The proposed work on infant walking tests critical hypotheses about the development of behavioral flexibility, a fundamental hallmark of motor skill. Flexibility is the ability to tailor motor actions to changes in body-environment relations. Flexibility is essential to functional, adaptive action because the body and environment are always in flux. Changes in local conditions?body growth, variations in clothing/footgear, carrying objects, variations in ground surfaces, elevations, and obstacles in the path? alter the biomechanical constraints on action. One theory of flexibility claims that learning particular solutions to particular motor problems cannot ensure the ability to cope with the novelty and variability that characterize everyday activity. Rather, infants must learn HOW to solve new motor problems by exploring the current body-environment relations, discerning the critical information regarding which actions are possible, and assembling appropriate solutions in the moment. The proposed experiments will test critical hypotheses generated by this theory.
Aim 1 tests the hypothesis that flexibility in infant walking generalizes across tasks with different body-environment relations. We will test individual infants (from novice to experienced walkers) in four tasks?at the edge of a precipice on slopes, drop-offs, bridges, and gaps. We predict that flexibility will generalize across tasks and the level of flexibility across tasks depends on the duration of infants' everyday walking experience. We also predict that more efficient, discerning exploratory behaviors predict higher levels of flexibility.
Aim 2 tests the hypothesis that experience with varied body-environment relations promotes flexibility. Merely repeating the same actions over and over should not lead to flexibility. We will compare responses by infants receiving intense training on a ?body-environment obstacle course? to infants receiving sham training and infants receiving only everyday walking experience.
Aim 3 will identify critical factors that instigate infants' experience with varied body-environment relations by comparing infants' spontaneous locomotor activity in four toy conditions and two social-interaction conditions. The proposed studies use innovative procedures (a ?body-environment obstacle course,? a new cross-task normalization method, new ways of using head-mounted eye tracking) and technologies (instrumented playroom floor to record spontaneous walking, gait modifications, standard measures of gait maturity, path shape, distance travelled, and area explored) to move the field forward. The rich, detailed data will be shared in the Databrary library for other researchers and clinicians to use to ask new questions outside the scope of the proposed project. Findings will have important implications for preventing accidental injury from falling from a height, a leading cause of injury in infants. A Scientific Advisory Committee for Translational Clinical Science will ensure the clinical relevance of the work.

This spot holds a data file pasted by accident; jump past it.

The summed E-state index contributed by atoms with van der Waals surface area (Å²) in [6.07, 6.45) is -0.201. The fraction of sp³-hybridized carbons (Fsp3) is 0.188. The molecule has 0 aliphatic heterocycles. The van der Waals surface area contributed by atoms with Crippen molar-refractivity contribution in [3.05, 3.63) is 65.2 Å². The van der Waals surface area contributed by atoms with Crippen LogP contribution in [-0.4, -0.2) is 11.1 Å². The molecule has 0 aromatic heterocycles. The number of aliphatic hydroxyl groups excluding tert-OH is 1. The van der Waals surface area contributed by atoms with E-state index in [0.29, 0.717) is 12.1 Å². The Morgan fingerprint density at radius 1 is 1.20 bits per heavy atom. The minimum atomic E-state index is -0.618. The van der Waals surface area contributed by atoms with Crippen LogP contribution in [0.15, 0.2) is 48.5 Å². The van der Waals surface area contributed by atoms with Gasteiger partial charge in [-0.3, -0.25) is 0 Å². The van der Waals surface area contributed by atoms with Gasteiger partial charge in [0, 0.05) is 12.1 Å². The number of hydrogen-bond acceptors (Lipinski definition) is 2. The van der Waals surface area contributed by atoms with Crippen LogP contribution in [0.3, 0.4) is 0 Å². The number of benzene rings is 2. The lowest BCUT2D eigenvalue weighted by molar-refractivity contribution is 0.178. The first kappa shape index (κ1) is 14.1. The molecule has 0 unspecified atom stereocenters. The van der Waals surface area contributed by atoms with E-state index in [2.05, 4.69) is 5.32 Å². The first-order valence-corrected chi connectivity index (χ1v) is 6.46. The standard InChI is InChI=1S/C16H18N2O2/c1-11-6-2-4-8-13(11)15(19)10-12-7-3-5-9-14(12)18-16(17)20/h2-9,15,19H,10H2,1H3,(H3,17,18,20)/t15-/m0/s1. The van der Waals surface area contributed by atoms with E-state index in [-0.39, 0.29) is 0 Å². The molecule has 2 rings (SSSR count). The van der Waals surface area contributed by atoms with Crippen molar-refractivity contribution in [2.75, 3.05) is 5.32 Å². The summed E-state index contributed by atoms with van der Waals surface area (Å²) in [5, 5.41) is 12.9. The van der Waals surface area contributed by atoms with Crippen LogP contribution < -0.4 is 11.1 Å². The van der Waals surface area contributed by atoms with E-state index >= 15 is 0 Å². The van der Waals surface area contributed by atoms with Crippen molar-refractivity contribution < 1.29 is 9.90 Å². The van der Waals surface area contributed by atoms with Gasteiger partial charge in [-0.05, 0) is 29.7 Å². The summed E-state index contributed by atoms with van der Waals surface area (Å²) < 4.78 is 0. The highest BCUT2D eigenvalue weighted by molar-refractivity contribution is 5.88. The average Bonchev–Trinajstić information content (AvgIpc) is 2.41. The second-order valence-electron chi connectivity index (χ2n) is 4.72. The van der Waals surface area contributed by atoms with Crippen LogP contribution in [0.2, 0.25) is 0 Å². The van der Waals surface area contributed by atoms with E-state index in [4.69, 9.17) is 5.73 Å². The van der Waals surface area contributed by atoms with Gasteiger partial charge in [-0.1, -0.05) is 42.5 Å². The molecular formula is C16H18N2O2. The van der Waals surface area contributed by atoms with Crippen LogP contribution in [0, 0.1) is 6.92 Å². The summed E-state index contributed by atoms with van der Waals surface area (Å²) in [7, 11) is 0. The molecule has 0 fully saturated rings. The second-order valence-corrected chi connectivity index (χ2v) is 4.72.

Findings from infants with typical development will provide baseline measures of developmental changes in flexibility and experience against which infants with atypical development can be compared. Findings will have direct, translational implications for constructing safe, enriching environments to promote healthy movement in typically developing infants, and for designing more effective evaluation tools and interventions to improve outcomes for children with disabilities. Findings will also increase understanding about the causes and prevention of accidental injury from falling, a leading cause of injury in infants.
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